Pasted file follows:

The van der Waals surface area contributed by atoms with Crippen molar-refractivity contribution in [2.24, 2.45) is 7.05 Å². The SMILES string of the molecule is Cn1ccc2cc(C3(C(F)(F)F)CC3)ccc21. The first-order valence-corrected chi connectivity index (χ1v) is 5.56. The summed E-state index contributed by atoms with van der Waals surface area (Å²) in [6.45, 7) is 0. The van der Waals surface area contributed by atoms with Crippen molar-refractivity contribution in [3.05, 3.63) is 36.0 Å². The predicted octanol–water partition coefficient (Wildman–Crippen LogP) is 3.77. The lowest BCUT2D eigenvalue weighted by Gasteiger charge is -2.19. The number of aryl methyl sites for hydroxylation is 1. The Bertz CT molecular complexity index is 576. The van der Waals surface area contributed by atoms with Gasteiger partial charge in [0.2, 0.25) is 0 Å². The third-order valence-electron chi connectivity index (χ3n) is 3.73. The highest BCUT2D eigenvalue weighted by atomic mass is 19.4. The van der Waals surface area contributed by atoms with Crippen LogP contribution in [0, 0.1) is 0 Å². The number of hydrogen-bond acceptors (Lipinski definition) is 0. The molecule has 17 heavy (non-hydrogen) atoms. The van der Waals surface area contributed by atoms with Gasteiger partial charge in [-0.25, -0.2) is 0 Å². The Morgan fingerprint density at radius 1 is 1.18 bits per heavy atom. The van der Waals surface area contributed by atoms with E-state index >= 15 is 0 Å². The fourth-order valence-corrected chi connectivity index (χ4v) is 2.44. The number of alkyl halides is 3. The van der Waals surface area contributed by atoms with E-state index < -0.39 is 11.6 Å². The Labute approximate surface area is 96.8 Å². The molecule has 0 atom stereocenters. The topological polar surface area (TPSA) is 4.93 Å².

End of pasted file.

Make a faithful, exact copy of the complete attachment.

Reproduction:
The van der Waals surface area contributed by atoms with Crippen molar-refractivity contribution in [2.24, 2.45) is 7.05 Å². The SMILES string of the molecule is Cn1ccc2cc(C3(C(F)(F)F)CC3)ccc21. The first-order valence-corrected chi connectivity index (χ1v) is 5.56. The summed E-state index contributed by atoms with van der Waals surface area (Å²) in [6.45, 7) is 0. The van der Waals surface area contributed by atoms with Crippen molar-refractivity contribution in [3.05, 3.63) is 36.0 Å². The predicted octanol–water partition coefficient (Wildman–Crippen LogP) is 3.77. The lowest BCUT2D eigenvalue weighted by Gasteiger charge is -2.19. The number of aryl methyl sites for hydroxylation is 1. The Bertz CT molecular complexity index is 576. The van der Waals surface area contributed by atoms with Gasteiger partial charge in [0.2, 0.25) is 0 Å². The third-order valence-electron chi connectivity index (χ3n) is 3.73. The highest BCUT2D eigenvalue weighted by atomic mass is 19.4. The van der Waals surface area contributed by atoms with Crippen LogP contribution in [0, 0.1) is 0 Å². The number of hydrogen-bond acceptors (Lipinski definition) is 0. The molecule has 17 heavy (non-hydrogen) atoms. The van der Waals surface area contributed by atoms with Gasteiger partial charge in [-0.25, -0.2) is 0 Å². The Morgan fingerprint density at radius 1 is 1.18 bits per heavy atom. The van der Waals surface area contributed by atoms with E-state index >= 15 is 0 Å². The fourth-order valence-corrected chi connectivity index (χ4v) is 2.44. The number of alkyl halides is 3. The van der Waals surface area contributed by atoms with E-state index < -0.39 is 11.6 Å². The Labute approximate surface area is 96.8 Å². The molecule has 0 atom stereocenters. The topological polar surface area (TPSA) is 4.93 Å².